Bigelow v. Forrest

The citation for this 1869 Supreme Court case is 76 US [9 Wallace] 339.

French Forrest was a confederate naval officer who lived in Virginia. Under the Confiscation Act his property was confiscated by the US Government. The property was sold to a man named Buntley, and his rights eventually became vested in a man named Bigelow. Forrest died and his heir, Douglass Forrest, sued for the property because the Constitution prohibits forfeiture after the life of the guilty party. Justice William Strong delivered the opinion of the Court. He wrote, “The Act of Congress of March 3, 1863, under which the right to remove the cause was claimed and under which the right existed if it existed at all, enacted in its fifth section that if any suit or prosecution, civil or criminal, had been or should be commenced in any state court against any officer, civil or military or against any other person for any arrest or imprisonment made, or other trespasses or wrongs done or committed, or any act omitted to be done at any time during the then existing rebellion by virtue or under color of any authority derived from or exercised by or under the President of the United States or any act of Congress, the defendant might effect the removal of the cause into the circuit court of the United States holden in the district where the suit might be pending. The act prescribed the course to be pursued in order to stay the proceedings in the state court and transfer the cause into the federal tribunal. It must be conceded that the plaintiff in error complied with the requisitions of the statute and its supplements respecting the form of procedure for a removal of his cause. It remains, therefore, only to inquire whether the action was one which, under the act of Congress, could be removed.” [76 US 339, 347-348]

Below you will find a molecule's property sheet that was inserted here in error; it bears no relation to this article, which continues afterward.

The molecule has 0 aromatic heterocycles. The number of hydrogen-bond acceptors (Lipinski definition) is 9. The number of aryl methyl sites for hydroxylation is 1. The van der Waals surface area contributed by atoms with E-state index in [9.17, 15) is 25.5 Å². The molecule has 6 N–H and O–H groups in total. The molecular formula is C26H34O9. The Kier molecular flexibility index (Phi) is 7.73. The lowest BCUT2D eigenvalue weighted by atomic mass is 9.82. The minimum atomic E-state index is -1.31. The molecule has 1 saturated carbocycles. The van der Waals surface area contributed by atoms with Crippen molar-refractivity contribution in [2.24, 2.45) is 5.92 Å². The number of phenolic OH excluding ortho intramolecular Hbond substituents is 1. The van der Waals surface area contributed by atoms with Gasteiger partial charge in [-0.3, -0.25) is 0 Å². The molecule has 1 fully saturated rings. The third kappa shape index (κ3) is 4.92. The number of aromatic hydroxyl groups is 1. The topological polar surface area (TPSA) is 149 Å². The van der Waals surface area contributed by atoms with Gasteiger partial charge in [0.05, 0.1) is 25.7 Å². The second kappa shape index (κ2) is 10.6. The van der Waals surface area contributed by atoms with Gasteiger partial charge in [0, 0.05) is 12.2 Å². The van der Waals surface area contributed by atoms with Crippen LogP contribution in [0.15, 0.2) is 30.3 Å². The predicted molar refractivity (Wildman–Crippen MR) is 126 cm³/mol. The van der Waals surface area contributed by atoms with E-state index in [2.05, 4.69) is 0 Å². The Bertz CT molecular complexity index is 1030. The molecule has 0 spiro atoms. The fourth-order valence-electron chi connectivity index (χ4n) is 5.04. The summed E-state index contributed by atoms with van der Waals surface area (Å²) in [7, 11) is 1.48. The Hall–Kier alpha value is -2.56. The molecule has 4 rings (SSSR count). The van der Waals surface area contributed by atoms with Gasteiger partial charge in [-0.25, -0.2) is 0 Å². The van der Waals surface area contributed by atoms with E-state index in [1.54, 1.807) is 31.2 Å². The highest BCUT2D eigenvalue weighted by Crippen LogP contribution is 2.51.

Justice Strong continues, ” In our opinion, the statute was not intended to apply to actions of ejectment. It is manifest to us that Congress had in view only personal actions for wrongs done under authority or color of authority of the President of the United States or of some act of Congress. The fourth section made any order of the President or under his authority a defense in all courts to any action, civil or criminal, pending or to be commenced for any search, seizure, arrest, or imprisonment made, done, or committed, or acts omitted to be done under and by virtue of such order or under color of any law of Congress. The description of the causes of action mentioned in the fifth section is slightly different, not quite so detailed and specific, but it is evident that they were intended to be the same in both sections, as well as in the seventh, which prescribed a statutory limitation to suits and prosecutions. The specification, which all of these sections contain, of arrests and imprisonments, or, as in the fourth section, of searches, seizures, arrests, and imprisonments, followed by more general words, justifies the inference that the other trespasses and wrongs mentioned are trespasses and wrongs ejusdem generis, or of the same nature as those which had been previously specified. This construction is fortified by the consideration that the mischief against which the statute was intended to guard was manifestly the excitement and prejudice so likely, in times of intense popular feeling, to attend suits in local courts for personal wrongs — excitement and prejudice which might render a fair trial difficult and which might indeed greatly embarrass the government. The same mischiefs, in the same degree, could hardly have been expected to attend the trial of possessory actions for real estate. The action of ejectment is not a personal action, and it appears to us not to be embraced in any of the classes mentioned in the fourth, fifth, and seventh sections of the act. It follows that there was no error in disallowing the removal of this case into the circuit court of the United States.” [76 US 339, 348-349]